The area around Mayfair is home to the more upmarket clubs in London. This area attracts a rather more showy crowd who love to flaunt what they have and is a must go to celebrity spot. Beware that drinks are ridiculously expensive and many clubs operate a guestlist-only policy. Music played here is often of the commercial chart, funky house, hip hop and R&B genre. Notable clubs include China White, Luxx, Maddox, Jalouse, Funky Buddha, Whisky Mist, Mahiki, No 5 Cavendish Square, Embassy, Vendome and Maya.
Nightclubs around the Leicester Square area hold the same music policy, but are rather more accessible, with numerous club and pub crawl promoters scattered around the area offering deals on entry. Notable clubs are Cafe De Paris, 1 Big Night Out pub crawl, Penthouse, Sound, Tiger Tiger, Zoo bar and Ruby Blue.
The Camden area is home to clubs which play Indie, metal and rock music and notably the Electric Ballroom, the world famous Koko (Fridays) and Underworld, however be aware that Camden clubs are mostly shut (or empty) on the weekdays.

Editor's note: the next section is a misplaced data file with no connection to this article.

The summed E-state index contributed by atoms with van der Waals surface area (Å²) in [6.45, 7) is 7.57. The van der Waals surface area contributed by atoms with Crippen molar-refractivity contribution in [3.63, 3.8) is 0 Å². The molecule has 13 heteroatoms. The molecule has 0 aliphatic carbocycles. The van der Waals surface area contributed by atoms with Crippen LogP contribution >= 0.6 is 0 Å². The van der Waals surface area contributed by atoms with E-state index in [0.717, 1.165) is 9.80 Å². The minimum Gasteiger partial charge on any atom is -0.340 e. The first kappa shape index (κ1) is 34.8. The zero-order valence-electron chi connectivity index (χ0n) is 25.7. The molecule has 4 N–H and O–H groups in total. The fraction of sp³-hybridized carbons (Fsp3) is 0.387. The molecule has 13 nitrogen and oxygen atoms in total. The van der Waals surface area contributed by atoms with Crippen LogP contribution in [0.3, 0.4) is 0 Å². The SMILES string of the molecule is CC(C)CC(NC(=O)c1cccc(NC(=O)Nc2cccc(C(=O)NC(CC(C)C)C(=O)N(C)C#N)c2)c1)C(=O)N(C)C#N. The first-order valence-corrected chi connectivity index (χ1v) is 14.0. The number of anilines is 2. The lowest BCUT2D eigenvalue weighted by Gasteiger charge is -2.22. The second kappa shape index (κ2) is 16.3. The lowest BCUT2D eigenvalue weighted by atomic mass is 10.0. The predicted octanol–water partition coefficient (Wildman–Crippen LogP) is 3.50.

London's Afro-Caribbean centre Brixton is home to numerous venues with all kinds of music, including a particular presence in reggae, ska, afrobeat, hiphop, and dubstep.
London has a vibrant gay environment with countless bars, clubs and events in almost every district in the city.
The nucleus of London's gay scene is undoubtedly Old Compton St and the surrounding area in Soho but over the last couple of years Vauxhall has seen a boom in Gay venues. You will find that many areas, particularly in Camden Town and Shoreditch, that straight bars will have a mixed clientele. To find out what is going on during your visit, you can check:
Gay Pride is held every year in June with parade and street parties. The choice of places to go sometimes seem to be unmanageable.